This couldn’t be more wrong. Not only is social media is important for any kind of business, it will also bring you clients and make you more popular on the internet – which, last time I’ve checked, was the second most used media in the world – far more used than radio or newspapers and close behind TV. You could consider that for some people social media is a waste of time, but I repeat, this is for some people. Companies need social media like air, especially because of the reasons mentioned above, but also because of many others.

If you have a strong social media strategy and want to invest time and money into it, social media will transform into a way of keeping your clients closer. Think they would rather read about your latest information on your Facebook page than get a weekly e-mail from you, which will end up sooner or later in the spam folder. You are the only one who can make your social media strategy transform this channel into a useful one.

6. High Number Equals Good Results

If your social media strategy is having as many followers as possible, then it is probably a waste of time for you too. Having numerous uninterested and untargeted followers will never bring the results you look for and you will end up thinking social media is a waste time. The large number of followers does not impress too many people when you are a business or a freelancer, if they are not interested in what you have to say. You can be followed by 1.000 people in the first two weeks, if only three of them interact with your, that is your real audience.

Try to target your audience a bit more and learn something about each one of them – at least while you still have a small number of followers. Clients feel when companies make an effort for them and appreciate it, so jump into this right away when you sign up on a social media platform.

7. Not Everything You Say or Do Matters

Unfortunately it does. If you don’t believe me, try to look for the stories about people who were fired from their jobs because of social media mistakes. Employers, employees, clients and prospects follow you closely and weigh every sentence and answer you make public. When you are a freelancer it might not cause that much damage, but if you are a company it might tear you apart – especially with the press following social media today as well, so pay attention to every detail of your conversations online (and for that matter offline too).


Social Media is huge today and if you are still not convinced about this, then there is something wrong. Try to take a look around you and realize everybody is active there and your clients are probably part of “everybody”. If your prospects are there, you have to be there too, otherwise they will move to another freelancer or company who is active on social media, and you will remain with those few faithful contacts everybody has.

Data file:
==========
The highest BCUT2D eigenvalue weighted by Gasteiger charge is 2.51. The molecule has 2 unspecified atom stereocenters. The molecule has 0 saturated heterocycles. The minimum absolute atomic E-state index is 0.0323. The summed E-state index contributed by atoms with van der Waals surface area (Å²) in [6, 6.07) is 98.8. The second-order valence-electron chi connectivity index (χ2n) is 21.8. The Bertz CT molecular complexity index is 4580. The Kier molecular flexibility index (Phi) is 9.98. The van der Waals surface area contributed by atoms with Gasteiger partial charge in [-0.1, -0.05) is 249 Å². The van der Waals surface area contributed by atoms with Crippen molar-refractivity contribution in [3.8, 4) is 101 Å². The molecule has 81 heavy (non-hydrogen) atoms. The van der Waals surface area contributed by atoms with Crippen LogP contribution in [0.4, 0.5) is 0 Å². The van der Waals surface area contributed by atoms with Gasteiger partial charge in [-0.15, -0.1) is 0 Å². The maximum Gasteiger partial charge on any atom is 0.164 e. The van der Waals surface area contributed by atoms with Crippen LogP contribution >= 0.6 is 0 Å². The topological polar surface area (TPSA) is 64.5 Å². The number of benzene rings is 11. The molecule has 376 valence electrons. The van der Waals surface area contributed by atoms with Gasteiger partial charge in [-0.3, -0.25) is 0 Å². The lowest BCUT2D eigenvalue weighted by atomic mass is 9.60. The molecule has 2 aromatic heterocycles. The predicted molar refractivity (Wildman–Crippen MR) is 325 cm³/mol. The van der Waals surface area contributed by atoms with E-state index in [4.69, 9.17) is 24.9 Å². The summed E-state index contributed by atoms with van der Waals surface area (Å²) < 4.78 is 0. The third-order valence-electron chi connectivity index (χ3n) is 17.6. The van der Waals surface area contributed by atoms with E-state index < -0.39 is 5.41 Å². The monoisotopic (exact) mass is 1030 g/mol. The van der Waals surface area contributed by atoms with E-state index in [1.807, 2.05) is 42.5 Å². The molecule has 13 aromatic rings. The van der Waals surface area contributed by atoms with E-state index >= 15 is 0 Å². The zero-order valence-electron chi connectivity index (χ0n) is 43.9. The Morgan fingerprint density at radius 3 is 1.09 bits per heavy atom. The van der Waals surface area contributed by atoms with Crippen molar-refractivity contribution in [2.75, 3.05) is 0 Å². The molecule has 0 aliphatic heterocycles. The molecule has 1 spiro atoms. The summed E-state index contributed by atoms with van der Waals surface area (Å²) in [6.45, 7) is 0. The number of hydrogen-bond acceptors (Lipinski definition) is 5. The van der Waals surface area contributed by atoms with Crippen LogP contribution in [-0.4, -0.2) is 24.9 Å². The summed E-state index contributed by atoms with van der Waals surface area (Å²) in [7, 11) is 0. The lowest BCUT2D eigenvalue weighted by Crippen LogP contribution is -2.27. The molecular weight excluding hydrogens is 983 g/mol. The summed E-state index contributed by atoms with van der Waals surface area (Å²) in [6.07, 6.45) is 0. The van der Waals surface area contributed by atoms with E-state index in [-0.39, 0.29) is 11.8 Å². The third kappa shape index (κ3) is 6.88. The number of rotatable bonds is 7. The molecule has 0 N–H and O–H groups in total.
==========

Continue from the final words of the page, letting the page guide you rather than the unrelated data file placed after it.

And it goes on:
Use social media wisely, have a strategy beforehand, follow it, be ready to invest in it; closely follow your discussions and watch for conversation mistakes and you will be just fine. Before considering these myths and many others, try to conduct some research yourself and you will realize most of them are false.

Do you know some other myths about social media? Do you ignore them or do you believe in them?



  1. Christian Matschke

    It may be of interest to add that, for many businesses, the experience is different. They already have a real customer base, real contacts and real cashflow for that matter. They don’t start from scratch, but social media is a universe where they rebuild relationships they already have in another universe. And then they may slowly grow from there. Maybe free-lancers who have established a customer-base for themselves can see an interesting analogy here…

  2. Jelena Novista

    Nice arguments, hear that every day :).
    The main thing is to link all work on the net, I agree with you on that.

    You need excellent site, constantly good and interesting articles, which people would like to read, share and come back. Than you can make something on social media. Connect web site and social media where your customers are. And interact.

    Social networks are places where people are, so it would be bad to not be there, where your customers are. But, “likes” and “followers” and “1+” are not making money, just like you said, viral ideas and content that invites clients to action, are the real thing.

  3. Morgan

    Think its a good balance of not just having too many social media accounts but knowing exactly what to do with them with respects to your business. Quantity is not the thing here, its about using it to build the right connections and slowly lead people the right way…to your business.